Temperature rise of 2 degrees Celsius impacts billions – The Core IAS

Temperature rise of 2 degrees Celsius impacts billions

Context:

  • Under current climate change policies, billions will face life-threatening heat. But a global network of heat officers is tackling the problem in their own cities.
  • About 2 billion people will live in hazardous heat conditions by the end of the century if climate policies continue on their current trajectory, according to new research published in the Nature Sustainability journal. That represents 23% of the projected global population.
  • If the climate warms more drastically — a potential scenario under current policies — about 3.3 billion people could face extreme temperatures by the end of the century.
  • Around 60 million people are already exposed to dangerous heat levels, characterized by an average temperature of 29 degrees Celsius (84.2 degrees Fahrenheit) or higher.

How do hot temperatures harm human health?

  • Extreme heat can result in a range of illnesses and death, according to the World Health Organization (WHO). These include heatstroke and hyperthermia. Temperature extremes also worsen chronic conditions and have indirect effects on disease transmission, air quality and critical infrastructure.
  • The elderly, infants and children, pregnant women, outdoor and manual workers, athletes and the poor are particularly vulnerable to higher temperatures.
  • Limiting warming to the lower Paris accord target of 1.5 degrees Celsius above pre-industrial levels would still expose 400 million people to dangerous heat levels by the end of the century, the study found.
  • People living in India, Sudan and Niger will all be heavily affected by even 1.5 degrees warming, but 2.7 degrees will have enormous effects on countries like the Philippines, Pakistan and Nigeria.

Calculating the human cost of climate change

  • Researchers said their study breaks the trend of modeling climate impacts in economic rather than human terms.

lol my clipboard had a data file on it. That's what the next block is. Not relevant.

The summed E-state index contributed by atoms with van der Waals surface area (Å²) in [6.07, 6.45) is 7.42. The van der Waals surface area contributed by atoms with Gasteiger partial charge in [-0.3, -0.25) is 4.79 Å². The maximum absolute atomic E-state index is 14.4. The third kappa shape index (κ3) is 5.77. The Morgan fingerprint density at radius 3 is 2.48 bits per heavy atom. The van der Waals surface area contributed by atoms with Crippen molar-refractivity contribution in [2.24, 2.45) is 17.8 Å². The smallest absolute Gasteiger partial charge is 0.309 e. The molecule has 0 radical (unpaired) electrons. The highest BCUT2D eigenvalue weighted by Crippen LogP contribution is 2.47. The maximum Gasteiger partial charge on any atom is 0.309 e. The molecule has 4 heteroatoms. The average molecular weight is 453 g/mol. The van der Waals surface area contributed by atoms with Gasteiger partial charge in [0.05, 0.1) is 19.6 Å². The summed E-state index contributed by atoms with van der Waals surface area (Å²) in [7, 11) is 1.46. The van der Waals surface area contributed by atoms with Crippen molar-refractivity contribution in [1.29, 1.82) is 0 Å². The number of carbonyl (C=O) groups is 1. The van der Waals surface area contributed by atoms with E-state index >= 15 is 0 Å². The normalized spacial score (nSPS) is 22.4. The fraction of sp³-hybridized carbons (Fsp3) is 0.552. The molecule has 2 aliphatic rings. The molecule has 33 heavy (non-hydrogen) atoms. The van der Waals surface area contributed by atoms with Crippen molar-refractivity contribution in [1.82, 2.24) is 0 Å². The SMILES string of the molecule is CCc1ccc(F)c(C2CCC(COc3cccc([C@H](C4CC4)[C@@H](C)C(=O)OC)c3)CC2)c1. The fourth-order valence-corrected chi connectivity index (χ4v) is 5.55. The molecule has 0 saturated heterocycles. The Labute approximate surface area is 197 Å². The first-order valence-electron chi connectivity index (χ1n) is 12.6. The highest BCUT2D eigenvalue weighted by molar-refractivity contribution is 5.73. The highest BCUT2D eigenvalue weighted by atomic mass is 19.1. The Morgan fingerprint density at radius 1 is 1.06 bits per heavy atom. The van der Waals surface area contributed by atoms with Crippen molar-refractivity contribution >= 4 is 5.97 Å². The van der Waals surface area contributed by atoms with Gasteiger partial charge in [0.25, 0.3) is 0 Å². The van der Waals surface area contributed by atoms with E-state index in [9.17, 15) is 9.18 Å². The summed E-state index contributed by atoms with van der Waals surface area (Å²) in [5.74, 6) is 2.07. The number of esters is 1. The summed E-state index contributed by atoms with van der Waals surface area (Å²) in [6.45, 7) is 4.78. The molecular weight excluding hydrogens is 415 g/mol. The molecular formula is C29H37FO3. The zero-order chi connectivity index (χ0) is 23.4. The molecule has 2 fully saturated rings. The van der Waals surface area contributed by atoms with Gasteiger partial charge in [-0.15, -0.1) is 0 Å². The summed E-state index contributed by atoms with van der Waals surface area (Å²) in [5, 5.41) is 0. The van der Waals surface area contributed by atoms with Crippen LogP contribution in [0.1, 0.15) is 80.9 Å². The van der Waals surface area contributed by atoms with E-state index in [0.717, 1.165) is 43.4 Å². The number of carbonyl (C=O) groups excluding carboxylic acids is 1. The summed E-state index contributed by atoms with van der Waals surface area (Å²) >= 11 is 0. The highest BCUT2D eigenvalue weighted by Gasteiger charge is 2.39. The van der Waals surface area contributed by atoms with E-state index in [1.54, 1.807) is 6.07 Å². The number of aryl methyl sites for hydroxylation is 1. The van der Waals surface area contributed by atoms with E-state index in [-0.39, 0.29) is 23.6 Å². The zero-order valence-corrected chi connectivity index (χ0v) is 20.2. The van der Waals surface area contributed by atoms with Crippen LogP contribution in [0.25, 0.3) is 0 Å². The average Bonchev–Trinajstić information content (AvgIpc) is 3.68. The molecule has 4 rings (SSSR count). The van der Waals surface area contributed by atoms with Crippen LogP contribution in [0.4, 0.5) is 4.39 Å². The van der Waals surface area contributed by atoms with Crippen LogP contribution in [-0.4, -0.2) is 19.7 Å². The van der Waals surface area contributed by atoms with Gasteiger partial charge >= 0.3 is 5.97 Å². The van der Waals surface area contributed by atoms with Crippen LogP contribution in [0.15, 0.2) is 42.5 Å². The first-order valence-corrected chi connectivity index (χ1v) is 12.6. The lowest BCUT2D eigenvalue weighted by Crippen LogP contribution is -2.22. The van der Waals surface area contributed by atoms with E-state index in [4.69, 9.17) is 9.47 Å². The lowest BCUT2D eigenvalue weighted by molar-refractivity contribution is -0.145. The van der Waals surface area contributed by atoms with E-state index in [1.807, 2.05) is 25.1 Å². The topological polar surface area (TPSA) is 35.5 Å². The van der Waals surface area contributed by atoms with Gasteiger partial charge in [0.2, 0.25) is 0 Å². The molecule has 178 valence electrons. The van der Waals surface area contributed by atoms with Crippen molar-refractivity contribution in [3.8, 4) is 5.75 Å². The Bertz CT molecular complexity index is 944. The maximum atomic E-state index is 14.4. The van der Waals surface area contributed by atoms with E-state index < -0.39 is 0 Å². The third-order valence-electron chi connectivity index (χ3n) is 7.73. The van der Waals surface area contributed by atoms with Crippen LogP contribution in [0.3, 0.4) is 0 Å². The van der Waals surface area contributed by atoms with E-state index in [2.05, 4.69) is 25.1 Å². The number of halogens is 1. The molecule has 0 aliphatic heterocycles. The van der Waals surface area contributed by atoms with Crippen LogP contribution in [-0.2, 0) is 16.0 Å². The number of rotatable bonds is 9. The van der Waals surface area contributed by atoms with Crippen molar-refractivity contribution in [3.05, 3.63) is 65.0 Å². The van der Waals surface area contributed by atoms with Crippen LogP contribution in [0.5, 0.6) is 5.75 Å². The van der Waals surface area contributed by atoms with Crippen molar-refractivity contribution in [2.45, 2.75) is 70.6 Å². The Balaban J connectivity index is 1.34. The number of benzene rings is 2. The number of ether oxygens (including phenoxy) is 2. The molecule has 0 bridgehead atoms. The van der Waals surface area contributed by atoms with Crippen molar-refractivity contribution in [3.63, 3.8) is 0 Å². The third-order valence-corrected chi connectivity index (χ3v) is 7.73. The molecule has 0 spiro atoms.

• It invariably distorts value away from human lives and towards centers of wealth. Places more value on a life in New York State than in Bangladesh.
  • Most other models also prioritize current populations over future ones, with inequality in global warming being “both globally distributed, but also intergenerational.
  • It fundamentally values my life more than my children’s lives and certainly more than my grandchildren’s lives.
  • Looking at individual country impacts on dangerous heat levels, researchers found that current emissions from 1.2 average US citizens condemn a future human to live in extreme heat. Despite having disproportionate emissions, the US population faces a much lower threat from dangerous temperatures.

How can people be protected from extreme heat?

  • Previous studies have shown cities are particularly vulnerable to such dangerous temperature rises, due to the “heat island effect.” Buildings, roads and infrastructure absorb and radiate the sun’s heat more than natural environments like forests and water bodies, raising urban temperatures by as much 15 degrees Celsius in some cases, compared to rural areas.
  • Cities around the world are introducing the new role of chief heat officer to deal with inevitable temperature increases. Example: Santiago, the capital of Chile
  • Many cities in the world face extreme heat, but the solutions and the way you approach it are very local. Still they all broadly follow a three pronged strategy — preparedness, awareness and adaptation.
  • Preparedness can include categorizing heat waves in the same way as other natural disasters, or setting up an alert threshold to trigger a certain city response. Raising awareness of the dangers of heat are an integral part of the role.
  • The third prong is adapting the city to the new reality of high temperatures, largely by creating more green spaces in the city.
  • Santiago has just launched an urban reforestation project to plant 30,000 trees across the city and develop strategies that treat the trees as part of the urban infrastructure. The whole idea is to try to plant the shade that we’re going to have in the next 20 or 30 years.

Source: Indian Express